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Baristo, Barista, Baristi PDF Print E-mail
Written by Eric S. Chen   
Thursday, 15 June 2006
shifltess_serving1.thumbnailThe SHIFTLESS BARISTO on fake Italian

The espresso-bar industry seems to have settled on the term "barista" for the profession, that is, those of us who brew the coffee, pull the espresso shots, and artfully create our signature espresso drinks. Copyright 2006 Eric S. Chen for

The term "barista" is a gender stereotype, or at least it sounds like one. I don't like it. Neither should you.

I don't infer that this is an intentional choice. The usage for barista stems from the trend apparently started by  StarbucksTM to use Italian or pseudo-Italian vocabulary to lend an aura of sophistication to the product. Now, I agree that good espresso and those who pull the shots deserve respect and dignity. But sophistication is not aided by faulty grammar.

Italian-language purists are apt to protest, accurately, that "barista" refers to both male and female bartenders in Italian. That's correct, as far as it goes. However, in Italian, the word as used is still gender specific - la barista if a woman and il barista if a man. A group of bartenders are bariste if all female, and baristi if all male or a mixed group.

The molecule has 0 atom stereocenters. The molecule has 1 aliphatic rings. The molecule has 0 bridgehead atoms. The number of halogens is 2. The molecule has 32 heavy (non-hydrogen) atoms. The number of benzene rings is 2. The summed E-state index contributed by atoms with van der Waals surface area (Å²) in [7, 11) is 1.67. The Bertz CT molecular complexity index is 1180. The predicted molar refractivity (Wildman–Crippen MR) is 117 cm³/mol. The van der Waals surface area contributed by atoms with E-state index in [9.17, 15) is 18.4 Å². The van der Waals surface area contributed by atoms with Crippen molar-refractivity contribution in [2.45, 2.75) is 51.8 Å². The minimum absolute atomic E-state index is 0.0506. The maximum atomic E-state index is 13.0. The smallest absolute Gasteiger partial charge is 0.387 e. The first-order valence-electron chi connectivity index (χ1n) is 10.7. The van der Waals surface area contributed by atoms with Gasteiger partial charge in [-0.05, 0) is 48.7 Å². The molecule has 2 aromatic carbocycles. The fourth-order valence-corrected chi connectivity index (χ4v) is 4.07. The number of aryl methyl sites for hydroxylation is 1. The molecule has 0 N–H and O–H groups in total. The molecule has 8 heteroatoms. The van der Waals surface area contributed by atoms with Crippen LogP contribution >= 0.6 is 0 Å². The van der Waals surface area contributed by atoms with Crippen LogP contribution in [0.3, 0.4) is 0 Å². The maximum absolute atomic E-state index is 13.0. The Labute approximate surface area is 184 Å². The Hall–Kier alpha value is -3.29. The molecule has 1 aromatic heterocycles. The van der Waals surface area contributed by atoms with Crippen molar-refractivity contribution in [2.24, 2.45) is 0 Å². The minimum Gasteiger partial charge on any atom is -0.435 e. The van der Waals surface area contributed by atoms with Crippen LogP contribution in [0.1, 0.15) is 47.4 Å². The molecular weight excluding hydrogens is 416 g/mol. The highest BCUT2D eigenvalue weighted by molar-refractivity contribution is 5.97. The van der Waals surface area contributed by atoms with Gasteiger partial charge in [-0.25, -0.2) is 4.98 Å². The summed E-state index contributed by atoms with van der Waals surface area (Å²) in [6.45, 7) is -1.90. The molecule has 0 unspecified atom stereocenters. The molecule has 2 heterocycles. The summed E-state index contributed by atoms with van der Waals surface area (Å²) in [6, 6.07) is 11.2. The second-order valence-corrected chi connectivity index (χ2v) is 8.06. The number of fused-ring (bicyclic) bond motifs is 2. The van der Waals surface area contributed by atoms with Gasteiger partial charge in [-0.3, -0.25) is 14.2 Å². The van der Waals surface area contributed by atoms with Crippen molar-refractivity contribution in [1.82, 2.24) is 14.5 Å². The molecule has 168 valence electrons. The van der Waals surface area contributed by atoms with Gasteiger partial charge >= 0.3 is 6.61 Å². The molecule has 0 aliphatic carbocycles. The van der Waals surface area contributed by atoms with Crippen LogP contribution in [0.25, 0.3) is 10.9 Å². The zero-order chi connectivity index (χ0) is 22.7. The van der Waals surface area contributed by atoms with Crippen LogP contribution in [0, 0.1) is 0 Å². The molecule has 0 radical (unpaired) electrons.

Our industry lets customers think that barista is Italian, and then pluralizes it "baristas."  How sophisticated is that?

The MSN/Encarta dictionary states that the word barista (one r) has an origin of "late 20th century (Italian root)." This word is recently made up. I searched multiple online dictionaries for either "baristo" or barista". Wikipedia has what seems to be the most complete and current definition. Merriam-Webster added barista only in its 11th edition (July 2003). I was certain that the first time I checked Merriam-Webster online, they spelled it "barrista" (2 rs); however when I double checked my references for this article, they used the one-r variety. Unless I was mistaken, even the spelling of the word may still be in flux. Urban Dictionary does list the two-rs variant, though without a definition, but this means little as anyone can post a new word without editorial review. (I posted baristo and baristi, naturally.) Several other dictionaries that I checked did not include either variant.

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